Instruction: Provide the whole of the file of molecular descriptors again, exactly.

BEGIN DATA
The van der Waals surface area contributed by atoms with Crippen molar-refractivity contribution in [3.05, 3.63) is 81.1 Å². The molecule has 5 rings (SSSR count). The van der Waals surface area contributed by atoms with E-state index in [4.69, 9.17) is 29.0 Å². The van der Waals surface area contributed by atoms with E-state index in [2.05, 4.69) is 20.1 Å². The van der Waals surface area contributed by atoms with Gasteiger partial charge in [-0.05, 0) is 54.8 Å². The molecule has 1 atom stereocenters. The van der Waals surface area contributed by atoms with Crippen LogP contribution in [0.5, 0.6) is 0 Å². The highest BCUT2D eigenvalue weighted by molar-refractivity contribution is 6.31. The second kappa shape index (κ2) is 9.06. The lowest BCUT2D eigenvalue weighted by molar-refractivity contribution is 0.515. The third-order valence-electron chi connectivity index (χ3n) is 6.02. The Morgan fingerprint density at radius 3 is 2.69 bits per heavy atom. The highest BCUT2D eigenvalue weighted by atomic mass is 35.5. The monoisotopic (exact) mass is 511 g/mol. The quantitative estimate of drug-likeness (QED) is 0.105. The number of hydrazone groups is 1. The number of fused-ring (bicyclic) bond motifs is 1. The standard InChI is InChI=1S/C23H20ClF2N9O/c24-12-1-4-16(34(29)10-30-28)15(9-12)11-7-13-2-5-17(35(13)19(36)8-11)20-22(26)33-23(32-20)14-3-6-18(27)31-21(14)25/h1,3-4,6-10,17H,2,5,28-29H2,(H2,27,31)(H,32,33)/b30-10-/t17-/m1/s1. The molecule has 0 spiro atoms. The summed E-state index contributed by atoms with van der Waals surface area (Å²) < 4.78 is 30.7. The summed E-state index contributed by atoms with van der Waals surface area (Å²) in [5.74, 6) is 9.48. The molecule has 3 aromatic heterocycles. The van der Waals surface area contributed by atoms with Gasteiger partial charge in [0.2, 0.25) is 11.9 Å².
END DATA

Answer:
The van der Waals surface area contributed by atoms with Crippen molar-refractivity contribution in [3.05, 3.63) is 81.1 Å². The molecule has 5 rings (SSSR count). The van der Waals surface area contributed by atoms with E-state index in [4.69, 9.17) is 29.0 Å². The van der Waals surface area contributed by atoms with E-state index in [2.05, 4.69) is 20.1 Å². The van der Waals surface area contributed by atoms with Gasteiger partial charge in [-0.05, 0) is 54.8 Å². The molecule has 1 atom stereocenters. The van der Waals surface area contributed by atoms with Crippen LogP contribution in [0.5, 0.6) is 0 Å². The highest BCUT2D eigenvalue weighted by molar-refractivity contribution is 6.31. The second kappa shape index (κ2) is 9.06. The lowest BCUT2D eigenvalue weighted by molar-refractivity contribution is 0.515. The third-order valence-electron chi connectivity index (χ3n) is 6.02. The Morgan fingerprint density at radius 3 is 2.69 bits per heavy atom. The highest BCUT2D eigenvalue weighted by atomic mass is 35.5. The monoisotopic (exact) mass is 511 g/mol. The quantitative estimate of drug-likeness (QED) is 0.105. The number of hydrazone groups is 1. The number of fused-ring (bicyclic) bond motifs is 1. The standard InChI is InChI=1S/C23H20ClF2N9O/c24-12-1-4-16(34(29)10-30-28)15(9-12)11-7-13-2-5-17(35(13)19(36)8-11)20-22(26)33-23(32-20)14-3-6-18(27)31-21(14)25/h1,3-4,6-10,17H,2,5,28-29H2,(H2,27,31)(H,32,33)/b30-10-/t17-/m1/s1. The molecule has 0 spiro atoms. The summed E-state index contributed by atoms with van der Waals surface area (Å²) < 4.78 is 30.7. The summed E-state index contributed by atoms with van der Waals surface area (Å²) in [5.74, 6) is 9.48. The molecule has 3 aromatic heterocycles. The van der Waals surface area contributed by atoms with Gasteiger partial charge in [0.2, 0.25) is 11.9 Å².